WordPress Updates

The next round of updates for the WordPress server will include improvements to WordPress itself, as well as, updates to a number of themes and plugins. The server will be down for a short time this afternoon (Thursday, March 21st) beginning at 4:30 pm.

The WordPress maintenance and security release includes fixes for how some HTML and javascript elements are handled. A few security-related fixes will be addressed as well. For specific details on what version 3.5.1 has to offer, visit the WordPress Codex page.

Most users will not likely notice a difference in the behavior of their site. If you use one of the updated themes or plugins, however, it’s always a good idea to check your site for changes in theme formatting or in plugin settings.

Updated Themes
Esplanade
Graphene
Grisaille
iFeature
Oxygen
Portfolio Press
Responsive
Retina
Simple Catch
Simplenotes
Suffusion
zBench
ZenLite

Updated Plugins
Compfight
Facebook Like Box
Polldaddy Polls & Ratings
Slickr Flickr
WP to Twitter
WPtouch Pro

New Plugin
Link Manager—The Link Manager plugin restores the popular link widget that was available in prior versions of WordPress.

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On the Web

This summer I spent time refreshing InTech’s web pages, updating some things and adding others.

Among the new things added is a group of copyright resources that includes sites where you can find royalty-free images, video clips and sounds. Content on these sites is either free or offered at a reasonable cost. Take a look around and pass on the links to your students. Feedback is very welcome as well. If you have a favorite site for finding royalty-free content, let me know and I’ll add it to the list.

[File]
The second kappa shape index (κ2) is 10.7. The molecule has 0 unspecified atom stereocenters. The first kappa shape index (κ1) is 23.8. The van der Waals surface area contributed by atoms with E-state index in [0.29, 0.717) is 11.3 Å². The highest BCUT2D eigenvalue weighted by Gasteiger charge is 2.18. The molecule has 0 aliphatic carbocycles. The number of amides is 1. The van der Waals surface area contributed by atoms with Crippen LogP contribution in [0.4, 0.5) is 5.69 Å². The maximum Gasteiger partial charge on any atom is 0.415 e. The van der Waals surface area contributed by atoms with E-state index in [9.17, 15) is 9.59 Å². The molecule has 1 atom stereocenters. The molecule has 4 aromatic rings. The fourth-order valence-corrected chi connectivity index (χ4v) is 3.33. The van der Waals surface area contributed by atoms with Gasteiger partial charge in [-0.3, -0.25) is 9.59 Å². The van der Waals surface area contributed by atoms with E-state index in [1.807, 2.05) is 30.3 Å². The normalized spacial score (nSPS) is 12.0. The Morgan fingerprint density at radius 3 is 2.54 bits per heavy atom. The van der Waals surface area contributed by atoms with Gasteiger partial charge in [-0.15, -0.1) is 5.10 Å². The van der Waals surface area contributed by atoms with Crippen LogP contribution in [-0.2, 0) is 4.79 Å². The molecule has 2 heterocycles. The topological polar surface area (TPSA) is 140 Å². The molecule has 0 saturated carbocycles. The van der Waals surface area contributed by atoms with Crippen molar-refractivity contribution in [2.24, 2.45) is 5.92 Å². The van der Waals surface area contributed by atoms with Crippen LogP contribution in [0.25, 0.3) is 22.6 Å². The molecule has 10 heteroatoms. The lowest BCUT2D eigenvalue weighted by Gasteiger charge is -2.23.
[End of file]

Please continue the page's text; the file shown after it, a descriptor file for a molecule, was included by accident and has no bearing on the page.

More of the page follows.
You’ll also find some sample release forms to use if you or your students are creating content that will be available for public viewing. Find out more about when to use a release form on the Images & Video page. Scroll about halfway down the page to find the sample forms.

Visit the support pages to view the current Swatt (Student Web and Technology Team) tutor schedule, along with information about the Maggie Lab and about InTech’s loaner equipment.

Check back often. The site is still very much a work in progress and we’ll be adding more to it as the semester progresses.

The Conceptual Classroom

As we’re all still pondering ways to adapt, embrace, make peace with or otherwise incorporate technology into courses,  much is being written about the tech-savvy younger generation coming up. Notice I didn’t say “technology into the classroom.” Teaching and learning spills beyond the classroom walls even for the most casual user of Blackboard, and courses have carried the expectation of work done outside the classroom since before the advent of the LMS.

A recent article “A Is for App: How Smartphones, Handheld Computers Sparked an Education Revolution” by Anya Kamenetz in Fast Company magazine cites several examples of this youngest generation using iPhones and other mobile devices with a degree of comfort and familiarity that seem almost uncanny.  As the article points out, however, they’re naturals or, digital natives, a term used by Marc Prensky in his article “Digital Natives, Digital Immigrants” (2001). These children (overly staged photos aside) have never known a world without cell phones and iPods and laptops. Even if their parents or the children themselves don’t own one (who doesn’t have at least a cell phone these days?), then there are other people around them that do. This is the case in developing countries as well, albeit to a far lesser extent.